I am trying to design a system that is capable of displaying the hierarchy of a collection of containers containing many sub nodes to a common user.

The underlying structure is actually a graph, but our software currently displays it as a basic tree hierarchy such as this:

|- Parent1
 |- Child1
  |- GrandChild1
|- Parent2
 |- Child2
  |- Grandchild2

However, the issue is we are in the process of implementing far larger data containers that hold lots of (relatively) smaller containers. Each container holds general information about all the subsequent children. We currently have a data set that is roughly 1/2TB in size consisting of 400+ multidimensional large containers (a 3D collage of sorts) each containing smaller containers (2D images) consisting of containers (attributes) holding collections of arrays that have information about specific features of the underlying data.

In order to allow users to interact with these containers I have been considering the following two options:

More so the ArcTrees than the latter, but these are all I could find. In the ArcTrees paper I saw this image: ArcTree Image

Where I figured I could make these expand dynamically when the user clicks on them to make a natural visualization similar to the existing tree hierarchy. Is this a reasonable way to do it? Is there a better way I am missing? The underlying structure is a graph, so is this even worth the trouble from a usability perspective?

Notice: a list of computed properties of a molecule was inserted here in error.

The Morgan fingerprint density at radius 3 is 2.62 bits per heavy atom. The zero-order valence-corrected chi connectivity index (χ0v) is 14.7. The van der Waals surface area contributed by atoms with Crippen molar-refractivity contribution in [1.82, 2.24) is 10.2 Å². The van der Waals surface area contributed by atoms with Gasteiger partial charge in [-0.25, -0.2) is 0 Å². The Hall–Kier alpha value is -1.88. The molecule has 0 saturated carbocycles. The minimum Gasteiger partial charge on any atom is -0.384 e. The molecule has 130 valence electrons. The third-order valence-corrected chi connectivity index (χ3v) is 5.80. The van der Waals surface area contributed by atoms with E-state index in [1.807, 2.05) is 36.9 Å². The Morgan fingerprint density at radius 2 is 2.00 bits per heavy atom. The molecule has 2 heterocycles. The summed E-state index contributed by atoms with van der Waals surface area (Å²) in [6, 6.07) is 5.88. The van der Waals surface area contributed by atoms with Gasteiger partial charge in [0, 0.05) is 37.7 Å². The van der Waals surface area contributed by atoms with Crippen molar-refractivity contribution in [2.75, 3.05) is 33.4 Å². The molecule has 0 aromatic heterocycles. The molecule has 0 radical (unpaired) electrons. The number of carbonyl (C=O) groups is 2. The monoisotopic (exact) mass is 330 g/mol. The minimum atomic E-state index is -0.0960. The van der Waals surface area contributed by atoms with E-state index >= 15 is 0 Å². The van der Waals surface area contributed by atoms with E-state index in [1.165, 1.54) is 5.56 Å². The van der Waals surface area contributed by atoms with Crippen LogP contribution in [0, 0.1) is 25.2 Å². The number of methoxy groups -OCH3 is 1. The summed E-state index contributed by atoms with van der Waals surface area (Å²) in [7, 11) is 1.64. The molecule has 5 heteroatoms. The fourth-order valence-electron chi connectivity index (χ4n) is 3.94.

Also does anyone have examples of software that uses these so I can demonstrate proof of concept to my superiors (I can barely find any mentions of these throughout the internet)?

Thanks in advance for your time and consideration.

PS: Jumping in front of it, I am primarily a back-end engineer who is filling another role at a small company while the front-end engineer is out on leave, so I am not very familiar with the UI territory apologies in advance.

1 Answer 1


It will depend on whether you need to use this only for visualization or interaction.

Either way, I think your examples will be very difficult to read or interact with 400+ items. So, I believe your best bet is a Radial Tree (and an interactive Radial Tree if you need users to interact).

If this is the case, you can use FuncTree2 by Tokyo Institute of Technology (see the image below).

enter image description here

It's mainly used for biometrics, but it would work for your use case. As you can see in the image, it conveys some information on what will users find on each container, and they can interact on a "per container" basis, expanding and focusing on any of them as needed

EDIT: I found a paper on FuncTree2 at PubMed, which clearly explains the problems it addresses, so I believe you may find it useful.

  • 1
    This is exactly the kind of thing I was looking for thank you! I appreciate the citation.
    – user167889
    Commented Aug 1, 2023 at 20:24

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